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oatmeal cookies with cherries, chocolate, and almonds

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oatmeal cookies with cherries, chocolate, and almonds

What happens when you pack a rich buttery dough with an outrageous amount thick rolled oats, dried tart cherries from Traverse City, cacao nibs, almonds, and dark chocolate chips? Did you say pure heaven? Because I'm pretty sure that's what these cookies are.

I've been making versions of this recipe for years now - often packing them with whatever dried fruit or nuts I have in the pantry.  While they're always satisfying, I don't think any combination will ever match the perfection of tart cherries, chocolate, almonds, and crunchy roasty cacao nibs. So mix it up, make these on a whim, but do try your best to include the cacao nibs - they're my favorite part! 

I topped my cookies with a hearty sprinkle of this new salt from The Meadows here in Portland. Flakey sea salt from whales is absolutely covered in vanilla bean specks, creating a perfectly sweet, salty, and herbal infusion to top chocolate filled cookies. I've been itching to make some cookies since I bought it - knowing they would be the perfect use. 

This recipe will make a serious batch of cookies, and I'll be honest - it's more cookies than I want to have in the house unless I'm planning to bring them somewhere (or planning to have cookies for breakfast all week). Thankfully, this dough freezes like a dream! I love pre-scooping cookies and freezing them for later. Just give them time to freeze on a baking dish or sheet pan, then toss them into a freezer bag for later! You can bake them right out of the freezer (or just eat cookie dough straight from the freezer whenever you get a craving... you know you will!). 

I love making these with all whole wheat pastry flour. The fine grind of the flour results in a cookie that doesn't taste like it was made with whole wheat, and you can rest assured that you're getting in some whole grains when you eat a few too many cookies. Whole wheat flour + thick rolled oats is sure to equal a healthy cookie despite the two cups of sugar and big mound of butter! 

Depending on your tastes (and what you have in your cupboard), you can always make these with your typical all-purpose flour, or a mixture. You're in charge here! I will, however, take a moment to sing my praises for whole wheat pastry flour. While I've learned that it isn't a totally foolproof alternative for white flours - in more recipes than not you can replace white flour with this magic (a simple one to one substitute, or a mixture!) and have stunning results. I've aways been a little weary of baking with whole grains, because some baked goods I just want to keep as they are. Whole wheat pastry flour has been my glorious answer! Cookies, pancakes, quick breads, muffins, pasta and more. Whole wheat can be so much less overpowering than it often is!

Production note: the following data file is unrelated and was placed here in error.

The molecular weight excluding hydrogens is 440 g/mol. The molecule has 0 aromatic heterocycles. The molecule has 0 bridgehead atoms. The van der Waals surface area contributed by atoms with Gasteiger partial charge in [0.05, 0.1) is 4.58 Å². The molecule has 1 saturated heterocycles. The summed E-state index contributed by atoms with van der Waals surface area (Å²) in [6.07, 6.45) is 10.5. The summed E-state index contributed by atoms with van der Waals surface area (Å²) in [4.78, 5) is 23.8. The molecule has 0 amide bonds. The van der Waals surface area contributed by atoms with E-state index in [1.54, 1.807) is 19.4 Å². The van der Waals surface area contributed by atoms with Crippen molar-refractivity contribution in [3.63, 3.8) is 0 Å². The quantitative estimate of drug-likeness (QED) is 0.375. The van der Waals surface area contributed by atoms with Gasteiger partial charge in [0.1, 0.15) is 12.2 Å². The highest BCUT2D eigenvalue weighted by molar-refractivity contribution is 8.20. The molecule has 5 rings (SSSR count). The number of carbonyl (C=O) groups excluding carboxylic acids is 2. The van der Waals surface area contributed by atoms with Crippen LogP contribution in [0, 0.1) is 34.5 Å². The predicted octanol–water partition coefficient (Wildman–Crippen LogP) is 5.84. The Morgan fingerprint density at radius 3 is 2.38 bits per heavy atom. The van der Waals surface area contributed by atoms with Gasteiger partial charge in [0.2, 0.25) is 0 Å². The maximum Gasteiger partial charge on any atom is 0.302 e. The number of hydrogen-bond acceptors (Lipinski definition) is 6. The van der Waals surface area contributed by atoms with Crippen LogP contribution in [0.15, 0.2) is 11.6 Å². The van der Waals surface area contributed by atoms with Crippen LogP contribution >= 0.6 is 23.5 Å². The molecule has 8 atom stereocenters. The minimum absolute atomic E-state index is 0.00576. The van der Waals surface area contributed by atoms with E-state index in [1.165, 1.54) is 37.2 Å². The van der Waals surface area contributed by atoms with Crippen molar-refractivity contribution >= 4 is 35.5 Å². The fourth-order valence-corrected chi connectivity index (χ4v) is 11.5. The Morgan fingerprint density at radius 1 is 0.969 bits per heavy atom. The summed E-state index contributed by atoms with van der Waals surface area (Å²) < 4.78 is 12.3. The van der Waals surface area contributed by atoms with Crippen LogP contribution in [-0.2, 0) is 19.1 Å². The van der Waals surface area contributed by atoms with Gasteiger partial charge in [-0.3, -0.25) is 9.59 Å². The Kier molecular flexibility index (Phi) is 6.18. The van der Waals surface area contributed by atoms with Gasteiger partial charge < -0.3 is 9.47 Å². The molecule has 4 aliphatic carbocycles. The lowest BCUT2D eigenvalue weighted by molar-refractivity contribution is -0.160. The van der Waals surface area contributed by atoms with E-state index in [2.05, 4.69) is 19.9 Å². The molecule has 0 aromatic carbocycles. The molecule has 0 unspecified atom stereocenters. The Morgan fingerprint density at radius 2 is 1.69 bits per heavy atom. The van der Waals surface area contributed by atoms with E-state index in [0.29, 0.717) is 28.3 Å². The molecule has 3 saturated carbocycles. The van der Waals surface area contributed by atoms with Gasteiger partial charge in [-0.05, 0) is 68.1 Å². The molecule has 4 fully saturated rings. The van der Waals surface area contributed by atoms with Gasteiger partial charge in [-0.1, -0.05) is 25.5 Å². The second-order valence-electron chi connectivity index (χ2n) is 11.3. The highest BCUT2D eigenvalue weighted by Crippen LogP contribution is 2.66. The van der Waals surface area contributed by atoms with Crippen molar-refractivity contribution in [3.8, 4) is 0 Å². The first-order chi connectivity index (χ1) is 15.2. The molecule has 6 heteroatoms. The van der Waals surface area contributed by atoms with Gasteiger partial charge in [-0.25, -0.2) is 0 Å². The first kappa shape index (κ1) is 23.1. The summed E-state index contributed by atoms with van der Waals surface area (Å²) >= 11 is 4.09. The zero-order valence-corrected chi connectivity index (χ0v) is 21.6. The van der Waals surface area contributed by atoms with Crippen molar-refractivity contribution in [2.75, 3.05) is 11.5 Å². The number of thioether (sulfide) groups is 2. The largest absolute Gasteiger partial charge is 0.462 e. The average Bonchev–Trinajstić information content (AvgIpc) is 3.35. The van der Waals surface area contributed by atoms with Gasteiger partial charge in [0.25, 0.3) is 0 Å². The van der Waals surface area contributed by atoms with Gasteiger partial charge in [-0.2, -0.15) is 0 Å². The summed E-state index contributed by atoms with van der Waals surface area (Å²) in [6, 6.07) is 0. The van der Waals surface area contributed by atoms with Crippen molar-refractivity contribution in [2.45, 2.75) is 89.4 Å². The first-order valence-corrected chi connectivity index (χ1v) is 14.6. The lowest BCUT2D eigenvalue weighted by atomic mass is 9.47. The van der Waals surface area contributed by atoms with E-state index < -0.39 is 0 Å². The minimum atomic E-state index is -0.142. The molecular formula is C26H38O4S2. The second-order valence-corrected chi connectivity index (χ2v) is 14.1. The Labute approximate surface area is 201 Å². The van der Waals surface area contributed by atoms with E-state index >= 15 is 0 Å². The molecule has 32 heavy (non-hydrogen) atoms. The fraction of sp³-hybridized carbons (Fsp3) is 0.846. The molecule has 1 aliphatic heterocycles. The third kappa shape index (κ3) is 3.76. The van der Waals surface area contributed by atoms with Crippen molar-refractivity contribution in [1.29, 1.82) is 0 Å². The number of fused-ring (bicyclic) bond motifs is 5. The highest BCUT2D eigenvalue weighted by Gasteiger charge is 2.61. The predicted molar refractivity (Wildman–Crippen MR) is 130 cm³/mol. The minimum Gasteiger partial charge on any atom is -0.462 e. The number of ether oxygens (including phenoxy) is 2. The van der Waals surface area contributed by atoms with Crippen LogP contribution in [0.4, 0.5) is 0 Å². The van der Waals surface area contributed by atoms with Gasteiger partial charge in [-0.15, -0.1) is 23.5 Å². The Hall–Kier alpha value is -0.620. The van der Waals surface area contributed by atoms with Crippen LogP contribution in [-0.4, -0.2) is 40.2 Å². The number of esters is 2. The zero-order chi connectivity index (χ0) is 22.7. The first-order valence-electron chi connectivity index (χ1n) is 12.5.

Okay. Stepping down from my little whole wheat pastry flour soapbox. Use it. Don't use it. It's up to you. But me? I'm a convert! 

Cherry Chocolate Almond Oatmeal Cookies

1 cup unsalted butter, softened 

1 cup cane sugar 

1 cup brown sugar

2 eggs 

1 Tbsp vanilla extract 

2 cups whole wheat pastry flour, all purpose flour, or a mixture of the two

 1 tsp baking powder 

1 tsp baking soda 

1/4 tsp salt 

2 1/2 cups thick rolled oats 

1/2 cup almonds, roughly chopped

1 cup dried tart cherries 

1/2 cup cocoa nibs 

1 cup chocolate chips 

  • Cream together the butter and sugars in a stand mixer fitted with a paddle attachment, with a hand-held mixer, or with a strong arm and a good wooden spoon. 
  • Mix in the eggs, one at a time, then the vanilla, stirring to incorporate after each addition. 
  • In another bowl, whisk together the flour, baking powder, baking soda, and salt. 
  • Add the flour mixture into the butter mixture, and stir until just combined. If you're using a stand or hand mixer, do this on the lowest setting to avoid over-mixing the dough. 
  • Add the rest of the ingredients, and continue mixing just until they're evenly distributed. 
  • Scoop spoonfuls the dough onto baking sheets lined with parchment, silicone, or butter and bake at 350 for 10-12 minutes, until just cooked. 
  • Let rest on a cooling rack until completely cool, 

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Citrus Olive Oil Cake with a Brown Butter Glaze

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Citrus Olive Oil Cake with a Brown Butter Glaze